The 24/7/365 nature of immediate payments may seem daunting, but just a few simple tips offer insight on how much will change regarding your credit union’s back-office procedures after you implement one or both new payment rails. Fortunately, your credit union likely has several processes and procedures already in place (i.e., ACH and wire programs) that will also translate to immediate payment operations; any new policies and procedures will be determined by the funding options and participant profile(s) you choose. To that end, the following tips will help your credit union navigate liquidity management on the new immediate payment rails.

Tip 1: Understand your funding options.

The funding option you choose determines how much will change at your credit union regarding liquidity management. Both the RTP® network and the FedNow® service provide two options for credit unions to manage their accounts: 

  • Self-management. Credit unions can manage their cash on their own, which means your credit union would be responsible for handling all liquidity management for its account 24/7/365. It almost goes without saying that this choice would tremendously impact your back-office operations.
  • Cash management options. If managing cash around the clock sounds like more than your credit union is willing to take on, both rails offer options to help you manage your cash: 
    • On the RTP network, credit unions can use a funding agent. The funding agent would jointly own the Fed account with The Clearing House, and the funding agent would be able to perform various functions on behalf of your credit union, such as providing reporting and reconciliation services and managing your liquidity position. 
    • On the FedNow Service, credit unions can choose a correspondent settlement provider and designate that the instant payment transactions settle in the Fed master account of the correspondent. A correspondent will also provide funding for outgoing payments. Credit unions that do not choose to use a settlement provider can take advantage of a core feature of the service and use a liquidity management transfer. During hours when the Fedwire service is not available, this tool enables participants in the FedNow Service to transfer funds to one another to support 24/7 liquidity needs.

Tip 2: Understand how settlement works on both rails.

Let’s look briefly at how settlement works on both payment rails. 

For the RTP network: Credit unions will need to create a jointly owned Federal Reserve Bank of New York account, or use a funding agent, for settlement purposes. 

  • If your credit union is self-managed, you will have to manage your account daily, then the net amount of the transactions will either be positive or negative and will need to be acted on; you must manage your required balances in the joint account. Your credit union will need to move the balances between the joint Fed account and your master Federal Reserve Bank account and then, if desired, between your master Fed account and your settlement account, such as the One Account at Corporate One. 
  • If your credit union uses a funding agent, such as Corporate One, the net amount from the daily transactions will be posted into your Corporate One Account automatically.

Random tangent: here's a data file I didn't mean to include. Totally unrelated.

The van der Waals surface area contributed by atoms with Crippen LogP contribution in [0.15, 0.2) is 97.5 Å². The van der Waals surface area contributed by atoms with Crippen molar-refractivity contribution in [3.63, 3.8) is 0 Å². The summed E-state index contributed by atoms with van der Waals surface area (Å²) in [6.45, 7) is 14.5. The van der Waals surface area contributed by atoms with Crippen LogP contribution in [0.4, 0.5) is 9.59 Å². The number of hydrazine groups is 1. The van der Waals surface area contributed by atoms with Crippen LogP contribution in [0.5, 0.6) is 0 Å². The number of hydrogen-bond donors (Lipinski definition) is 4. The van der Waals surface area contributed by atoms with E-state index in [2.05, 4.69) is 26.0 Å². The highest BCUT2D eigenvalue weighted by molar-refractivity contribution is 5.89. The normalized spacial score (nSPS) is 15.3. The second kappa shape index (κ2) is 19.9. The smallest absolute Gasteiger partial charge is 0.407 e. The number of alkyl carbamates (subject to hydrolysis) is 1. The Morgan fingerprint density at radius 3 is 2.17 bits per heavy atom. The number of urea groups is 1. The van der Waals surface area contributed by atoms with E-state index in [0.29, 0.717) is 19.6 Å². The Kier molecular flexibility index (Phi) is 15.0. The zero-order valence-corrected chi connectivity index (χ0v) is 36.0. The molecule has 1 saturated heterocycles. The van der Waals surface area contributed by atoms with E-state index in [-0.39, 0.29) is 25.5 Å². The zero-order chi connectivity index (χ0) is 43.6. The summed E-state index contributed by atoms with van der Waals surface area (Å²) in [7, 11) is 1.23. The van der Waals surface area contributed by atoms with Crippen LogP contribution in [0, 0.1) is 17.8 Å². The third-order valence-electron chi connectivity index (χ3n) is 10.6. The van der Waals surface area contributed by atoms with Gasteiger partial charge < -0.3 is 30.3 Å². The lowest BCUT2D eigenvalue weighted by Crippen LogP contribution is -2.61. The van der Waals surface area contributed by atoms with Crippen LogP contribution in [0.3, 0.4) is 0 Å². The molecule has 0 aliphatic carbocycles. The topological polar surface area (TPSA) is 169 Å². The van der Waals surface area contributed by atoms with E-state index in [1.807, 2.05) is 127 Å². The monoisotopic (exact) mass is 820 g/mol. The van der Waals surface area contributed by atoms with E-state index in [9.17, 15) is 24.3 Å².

For the FedNow Service: Credit unions can use their existing Federal Reserve Bank master account or their correspondent institution for settlement. 

  • If your credit union is self-funded, you will need to manage your account daily and around the clock. The net amount will either be positive or negative and you will have to manage your required balances. 
  • For credit unions using a correspondent settlement provider, payment transactions accumulate in Corporate One’s Fed account, and then Corporate One will post the net amounts in your credit union’s One Account.

Regarding reconciliation, your credit union will receive its daily reconciliation report from your third-party service provider or your Funding Agent/settlement provider. This is the same for both payment rails. Again, the reconciliation process won’t differ from what most credit unions are already doing with ACH or wire reconciliation.

Tip 3: Consider if you will need to implement new policies and procedures alongside those that already exist. 

Most credit unions will likely choose not to manage their funds on their own. However, since payments must now be processed seven days a week instead of five, even those credit unions using the services of a funding agent or a correspondent settlement provider may want to implement some new policies and procedures like the following: 

  • How reconciliation processes change from reconciling “business day” transactions to “every day” transactions.
  • Various authority policies. What members are authorized and how much can they send? 
  • Transaction dollar limits. Currently, the RTP network has a send transaction limit of $1 million, and the FedNow Service is capped at $500,000. Credit unions will need to identify the limits they’re comfortable with for various accounts. Credit unions will also be required to accept the maximum amounts; there will be no ability to limit the dollar amount of incoming deposits.

For more information on managing your liquidity 24/7/365, I encourage you to reach out to me at 866/MyCorp1 or via I’m happy to have a conversation with you about the next steps in your immediate payments journey.

Keep up to date with the latest news on Immediate Payments in our quarterly newsletter.

Related Articles